Sound and soft architecture
Title Image:Â Karlheinz Stockhausen
This article seeks to view the concept of soft architecture through the lens of sound. And further to establish a connection between Responsive spaces and Music through the writings of Nicholas Negroponte and Philip Beesley.Â What is the relationship between soft architecture and sound? And can responsive spaces clarify or give new meaning to the relationship between individuals and musical performances?
Nicholas Negroponte and his work with cybernetician Gordon Pask sought to clarify our relationshipÂ to both our built environment but also the machines and systems that surrounds us. The concept of soft architecture describes an architecture which both responds to our actions but also inscribe our behavior, as Usman Haque describes it: “Pask’s early experiments with mechanical and electrochemical systems provide a conceptual framework for building interactive artifacts that deal with the natural dynamic complexity that environments must have without becoming prescriptive, restrictive and autocratic.” (Usman, H. (2007). The Architectural Relevance of Gordon Pask. Architectural Design. page 55)
Is there a clear division between soft and hard architecture, flexible and inflexible architecture? As Negroponte argues: “Every state of a manipulative environment is in a very real sense non flexible. To achieve a multiplicity of uses, the environment must undergo a physical transformation.”(Negroponte, N (1976). Soft Architecture machines. MIT Press.Â page 132)Â .
One may view the way sound transforms a physical space in this way, at first glance sound may seem fluid and almost immaterial, but sound has its very distinct physical properties. Though it has the possibility of rapidly transforming a space, as it uses air as its medium. Gordon Pask Exhibited alongside electronic music composer Peter Zinovieff at the exhibition “cybernetic serendipity” at the ICAÂ Â Â Â Â Â in 1968.
Philip Rahm raises this question through his project Pulmonary space: “Does not music, with its waves, physical impressions on the air and distillation of vapor, begin to take on an architectural form?”(philippe Rahm http://www.philipperahm.com/data/projects/pulmonaryspace/index.html last entered 3.11.2015) The project consists of a pneumatic structure which absorbs the breath of a group of musicians gradually turning the music into an architectural space. The project also raises the question on our focus on visual information in modern society.
Omar Khan and Philip Beesley introduces the model of design as a conversation rather than a exchange of information.(Beesley, P., Haque, U., Khan, O., Scholz, T., & Shepard, M. (2009). Responsive Architecture / Performing Instruments, 4, 45. page 21) this opens the possibility of transcending a top-down patriarchal approach to architectural design.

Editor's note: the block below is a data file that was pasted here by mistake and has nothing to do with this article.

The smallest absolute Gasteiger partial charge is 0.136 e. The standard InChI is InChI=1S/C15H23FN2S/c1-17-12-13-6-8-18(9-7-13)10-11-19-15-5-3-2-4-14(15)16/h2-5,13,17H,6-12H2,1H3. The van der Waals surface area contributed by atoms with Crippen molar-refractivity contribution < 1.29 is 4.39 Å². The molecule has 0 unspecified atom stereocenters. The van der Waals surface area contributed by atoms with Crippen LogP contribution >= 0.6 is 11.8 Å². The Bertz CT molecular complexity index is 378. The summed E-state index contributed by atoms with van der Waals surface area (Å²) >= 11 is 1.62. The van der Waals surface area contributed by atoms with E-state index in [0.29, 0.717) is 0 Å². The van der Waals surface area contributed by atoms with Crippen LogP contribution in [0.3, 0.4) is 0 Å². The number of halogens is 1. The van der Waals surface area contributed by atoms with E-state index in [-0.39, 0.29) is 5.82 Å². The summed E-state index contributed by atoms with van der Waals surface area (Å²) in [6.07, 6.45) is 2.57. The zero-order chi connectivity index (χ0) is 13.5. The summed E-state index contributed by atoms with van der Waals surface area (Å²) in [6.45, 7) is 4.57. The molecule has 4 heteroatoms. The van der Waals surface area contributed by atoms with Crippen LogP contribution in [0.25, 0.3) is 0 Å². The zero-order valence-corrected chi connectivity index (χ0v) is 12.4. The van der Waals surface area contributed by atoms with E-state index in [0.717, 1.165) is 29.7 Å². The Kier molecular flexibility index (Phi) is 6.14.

The spaces are not fiÂ d encoded with only one meaning or inherent behavior. The adaptation of the architecture happens through a constant negotiation and open discussion.
Because the idea of a responsive architecture raises the question of power and of who has the opportunity to shape and define the performance of our built environments.
“For too long architecture has made the ocular the exclusive interface. Not only do the other senses need to be reconsidered but also perceptions that are extrasensory–like of Hertzian spaces.” (Beesley, P., Haque, U., Khan, O., Scholz, T., & Shepard, M. (2009). Responsive Architecture / Performing Instruments, 4, 45. page 41) The shift from a visual focus may enable us to explore architectural space in a more free way. Beesley questions the notion of the Proscenium as an interface between the performer and the audience.(Beesley, P., Haque, U., Khan, O., Scholz, T., & Shepard, M. (2009). Responsive Architecture / Performing Instruments, 4, 45. page 24) This issue can also be found in the traditional concert hall. The space creates a fixed relationship between the performer and the listener. The listener has to accept his or her place within the space and is not free to take other positions.
Karlheinz Stockhausen is a composer questioned the rigidity of the concert hall. In his piece Music fÃ¼r ein Haus Stockhausen enabled the listeners to move through a series of spaces, each space had its performers and its own piece of music.(Ulrich Obrist, H. (2013) A brief history of modern music. JRP Ringier Kunstverlag, page 31)Â The listener is enabled to curate their own listening experience. This way of experiencing the sound is different from the individual experience of listening as it exists in a collective space, though each individual is free to position himself according to the sound. This experience may be closer to Reyner Banhams concept of the bonfire as a “concentric gradient of heat”.(Beesley, P., Haque, U., Khan, O., Scholz, T., & Shepard, M. (2009). Responsive Architecture / Performing Instruments, 4, 45. page 37.)Â each musical moment creates a point in a system of gradients of sound. The experience of the sound is altered by the spatial context at the same time the music encourages people to move and behave in new ways. One might say that the music creates its own architectural space which provokes action and reaction.
Usman, H. (2007). The Architectural Relevance of Gordon Pask. Architectural Design
Negroponte, N (1976). Soft Architecture machines. MIT Press
Rahm, P http://www.philipperahm.com/data/projects/pulmonaryspace/index.html last entered 3.11.2015
Ulrich Obrist, H. (2013) A brief history of modern music. JRP Ringier Kunstverlag